This book, by former Goldman Sachs employee-turned-ad-startup maven Antonio García Martínez, shows us the other side: the craziness, the deals, the politics, and the just-beneath-the-surface fear that maybe this is all luck rather than skill.

If you enjoy the TV comedy Silicon Valley, you’ll like this fun, crazy, informative look at life in the tech trenches.

Get it from: Amazon

George Lucas: A Life by Brian Jay Jones

Another book to add to your Star Wars collection.
Photo: Little, Brown and Company

Is a book about Star Wars creator George Lucas a tech book? Perhaps not in the purest sense, but Lucas — of all major modern filmmakers — has the biggest crossover with Silicon Valley.

In the 1980s, he paved the way for the digital film and CGI revolution with his groundbreaking computer imaging lab. His story also features plenty of crossover with Steve Jobs, to whom he sold Pixar, so if you’re searching for another fresh take on Jobs, you’ll get a bit of material here.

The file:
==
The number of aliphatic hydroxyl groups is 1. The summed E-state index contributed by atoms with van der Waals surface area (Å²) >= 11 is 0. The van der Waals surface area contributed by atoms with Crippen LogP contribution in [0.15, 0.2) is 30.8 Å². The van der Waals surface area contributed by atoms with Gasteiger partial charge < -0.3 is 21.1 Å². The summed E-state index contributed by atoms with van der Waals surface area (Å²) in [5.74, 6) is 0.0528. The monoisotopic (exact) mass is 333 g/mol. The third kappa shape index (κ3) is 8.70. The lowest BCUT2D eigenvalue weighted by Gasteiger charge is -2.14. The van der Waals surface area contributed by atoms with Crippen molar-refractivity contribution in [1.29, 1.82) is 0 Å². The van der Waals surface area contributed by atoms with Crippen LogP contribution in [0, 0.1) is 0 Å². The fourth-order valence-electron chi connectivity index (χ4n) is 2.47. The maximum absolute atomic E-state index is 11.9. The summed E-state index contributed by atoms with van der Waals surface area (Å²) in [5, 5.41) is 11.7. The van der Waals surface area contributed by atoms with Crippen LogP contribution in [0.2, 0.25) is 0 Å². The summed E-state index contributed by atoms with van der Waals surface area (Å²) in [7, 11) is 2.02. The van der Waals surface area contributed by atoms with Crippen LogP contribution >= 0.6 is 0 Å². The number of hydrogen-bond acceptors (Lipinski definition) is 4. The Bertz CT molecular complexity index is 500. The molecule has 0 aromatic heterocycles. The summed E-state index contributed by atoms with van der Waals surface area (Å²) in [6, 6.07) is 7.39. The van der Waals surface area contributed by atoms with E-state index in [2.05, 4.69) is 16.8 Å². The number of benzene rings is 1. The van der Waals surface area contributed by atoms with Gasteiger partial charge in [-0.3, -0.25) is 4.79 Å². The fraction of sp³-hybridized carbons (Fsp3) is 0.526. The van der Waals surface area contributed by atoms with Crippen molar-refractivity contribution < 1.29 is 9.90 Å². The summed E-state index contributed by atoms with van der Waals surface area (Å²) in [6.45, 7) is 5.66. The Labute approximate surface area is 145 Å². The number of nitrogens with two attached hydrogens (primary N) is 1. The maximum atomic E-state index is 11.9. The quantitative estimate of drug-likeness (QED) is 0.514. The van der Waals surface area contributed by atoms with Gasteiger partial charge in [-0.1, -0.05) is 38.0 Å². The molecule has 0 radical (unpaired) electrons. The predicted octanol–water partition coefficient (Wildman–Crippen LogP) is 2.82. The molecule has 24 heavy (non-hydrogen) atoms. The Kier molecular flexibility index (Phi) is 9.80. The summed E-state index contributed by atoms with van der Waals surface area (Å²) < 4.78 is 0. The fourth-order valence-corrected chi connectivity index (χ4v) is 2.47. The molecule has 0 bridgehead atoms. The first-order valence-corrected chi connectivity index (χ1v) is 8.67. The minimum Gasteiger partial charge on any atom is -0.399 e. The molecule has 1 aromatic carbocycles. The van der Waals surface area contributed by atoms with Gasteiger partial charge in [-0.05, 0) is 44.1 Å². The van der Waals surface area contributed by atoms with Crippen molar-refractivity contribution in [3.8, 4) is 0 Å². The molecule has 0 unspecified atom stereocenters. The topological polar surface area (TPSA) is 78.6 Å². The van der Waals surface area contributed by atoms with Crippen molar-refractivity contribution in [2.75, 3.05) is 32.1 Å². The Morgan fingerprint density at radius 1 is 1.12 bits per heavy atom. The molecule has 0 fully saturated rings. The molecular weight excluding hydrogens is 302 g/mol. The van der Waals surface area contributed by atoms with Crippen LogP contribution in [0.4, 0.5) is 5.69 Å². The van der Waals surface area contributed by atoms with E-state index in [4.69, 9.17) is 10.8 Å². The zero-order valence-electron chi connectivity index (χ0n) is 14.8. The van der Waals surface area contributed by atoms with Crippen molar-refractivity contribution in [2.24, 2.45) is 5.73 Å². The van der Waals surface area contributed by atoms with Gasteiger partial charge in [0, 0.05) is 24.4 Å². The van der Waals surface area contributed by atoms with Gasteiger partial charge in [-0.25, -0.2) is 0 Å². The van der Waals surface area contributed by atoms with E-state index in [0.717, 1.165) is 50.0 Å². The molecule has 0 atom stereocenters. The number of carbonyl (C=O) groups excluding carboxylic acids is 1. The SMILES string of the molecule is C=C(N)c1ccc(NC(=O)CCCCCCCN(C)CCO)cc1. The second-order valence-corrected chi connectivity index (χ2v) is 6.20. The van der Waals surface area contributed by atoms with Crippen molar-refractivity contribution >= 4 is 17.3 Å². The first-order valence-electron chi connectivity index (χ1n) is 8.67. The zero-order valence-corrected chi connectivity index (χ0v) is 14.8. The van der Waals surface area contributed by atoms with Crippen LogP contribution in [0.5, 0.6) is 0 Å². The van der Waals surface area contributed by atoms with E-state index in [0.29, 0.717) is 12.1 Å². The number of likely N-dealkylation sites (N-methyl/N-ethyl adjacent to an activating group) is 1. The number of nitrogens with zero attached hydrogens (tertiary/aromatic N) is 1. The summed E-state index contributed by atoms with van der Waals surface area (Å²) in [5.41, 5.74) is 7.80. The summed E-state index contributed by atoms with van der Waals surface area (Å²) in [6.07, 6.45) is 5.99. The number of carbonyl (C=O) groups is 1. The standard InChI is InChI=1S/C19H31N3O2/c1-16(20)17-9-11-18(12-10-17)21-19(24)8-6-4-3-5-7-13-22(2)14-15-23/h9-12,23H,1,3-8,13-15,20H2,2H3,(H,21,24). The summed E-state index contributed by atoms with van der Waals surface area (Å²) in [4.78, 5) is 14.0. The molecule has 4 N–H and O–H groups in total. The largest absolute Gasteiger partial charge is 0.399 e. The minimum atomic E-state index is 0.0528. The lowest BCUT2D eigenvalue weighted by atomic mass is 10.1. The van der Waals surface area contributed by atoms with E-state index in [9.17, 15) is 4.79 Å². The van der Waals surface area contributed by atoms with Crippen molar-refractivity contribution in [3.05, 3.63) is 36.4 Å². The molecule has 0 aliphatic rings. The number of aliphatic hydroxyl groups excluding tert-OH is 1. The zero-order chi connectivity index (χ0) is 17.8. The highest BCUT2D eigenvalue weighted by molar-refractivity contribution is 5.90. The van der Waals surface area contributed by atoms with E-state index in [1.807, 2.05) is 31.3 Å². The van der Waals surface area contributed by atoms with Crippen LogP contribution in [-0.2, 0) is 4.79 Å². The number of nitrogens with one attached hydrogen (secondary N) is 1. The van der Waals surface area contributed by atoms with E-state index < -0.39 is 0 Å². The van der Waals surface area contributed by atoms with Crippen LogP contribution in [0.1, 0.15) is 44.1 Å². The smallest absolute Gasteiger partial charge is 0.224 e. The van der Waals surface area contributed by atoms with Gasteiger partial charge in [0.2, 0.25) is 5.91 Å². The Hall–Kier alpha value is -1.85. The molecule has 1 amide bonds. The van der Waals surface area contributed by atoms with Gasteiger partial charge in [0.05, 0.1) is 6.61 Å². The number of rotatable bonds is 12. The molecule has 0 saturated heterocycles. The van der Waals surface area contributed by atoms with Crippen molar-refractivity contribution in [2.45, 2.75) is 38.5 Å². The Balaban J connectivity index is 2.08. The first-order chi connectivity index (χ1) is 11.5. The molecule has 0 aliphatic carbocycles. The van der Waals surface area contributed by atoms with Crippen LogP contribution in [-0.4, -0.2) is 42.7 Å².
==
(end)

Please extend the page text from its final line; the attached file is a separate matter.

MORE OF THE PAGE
What this book really does, however, is paint a picture of a filmmaker who (for better or worse) did his own thing with almost total autonomy. It’s interesting stuff, and particularly fascinating as we’re currently getting our second dose of what a Disney-fied Star Wars looks like.

Get it from: Amazon

To Pixar and Beyond: My Unlikely Journey with Steve Jobs to Make Entertainment History by Lawrence Levy

Pixar and beyond
To Pixar and Beyond by Lawrence Levy
Photo: Lyle Kahney/Cult of Mac

There’s no doubt that Steve Jobs shaped Apple more than any other single person, but which company most shaped him? A good case could be made for Pixar, which Jobs acquired during his wilderness years outside Apple — and which ultimately turned him into a billionaire.

This book, by former Pixar CFO Lawrence Levy, relates the author’s personal journey with Jobs from 1994 to the height of the studio’s success. It’s a fascinating story, and a glimpse at another facet of Jobs’ life — which means you’ll be reading stories that haven’t been endlessly repeated elsewhere in other Apple-focused biographies.

Get it from: Amazon